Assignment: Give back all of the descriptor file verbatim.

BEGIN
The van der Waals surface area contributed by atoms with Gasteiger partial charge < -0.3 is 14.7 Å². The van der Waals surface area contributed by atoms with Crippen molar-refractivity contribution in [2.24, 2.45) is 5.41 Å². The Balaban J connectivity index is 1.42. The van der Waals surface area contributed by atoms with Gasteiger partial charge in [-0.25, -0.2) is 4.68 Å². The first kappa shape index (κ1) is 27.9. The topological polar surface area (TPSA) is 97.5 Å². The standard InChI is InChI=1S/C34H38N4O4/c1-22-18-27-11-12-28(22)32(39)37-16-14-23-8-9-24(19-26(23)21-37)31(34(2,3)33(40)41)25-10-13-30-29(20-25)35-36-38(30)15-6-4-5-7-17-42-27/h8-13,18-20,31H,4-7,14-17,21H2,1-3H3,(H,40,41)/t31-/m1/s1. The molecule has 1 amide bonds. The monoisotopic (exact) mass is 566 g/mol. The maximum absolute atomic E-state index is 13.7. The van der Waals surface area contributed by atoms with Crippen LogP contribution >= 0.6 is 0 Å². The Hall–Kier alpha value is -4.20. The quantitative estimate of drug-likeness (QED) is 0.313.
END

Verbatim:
The van der Waals surface area contributed by atoms with Gasteiger partial charge < -0.3 is 14.7 Å². The van der Waals surface area contributed by atoms with Crippen molar-refractivity contribution in [2.24, 2.45) is 5.41 Å². The Balaban J connectivity index is 1.42. The van der Waals surface area contributed by atoms with Gasteiger partial charge in [-0.25, -0.2) is 4.68 Å². The first kappa shape index (κ1) is 27.9. The topological polar surface area (TPSA) is 97.5 Å². The standard InChI is InChI=1S/C34H38N4O4/c1-22-18-27-11-12-28(22)32(39)37-16-14-23-8-9-24(19-26(23)21-37)31(34(2,3)33(40)41)25-10-13-30-29(20-25)35-36-38(30)15-6-4-5-7-17-42-27/h8-13,18-20,31H,4-7,14-17,21H2,1-3H3,(H,40,41)/t31-/m1/s1. The molecule has 1 amide bonds. The monoisotopic (exact) mass is 566 g/mol. The maximum absolute atomic E-state index is 13.7. The van der Waals surface area contributed by atoms with Crippen LogP contribution >= 0.6 is 0 Å². The Hall–Kier alpha value is -4.20. The quantitative estimate of drug-likeness (QED) is 0.313.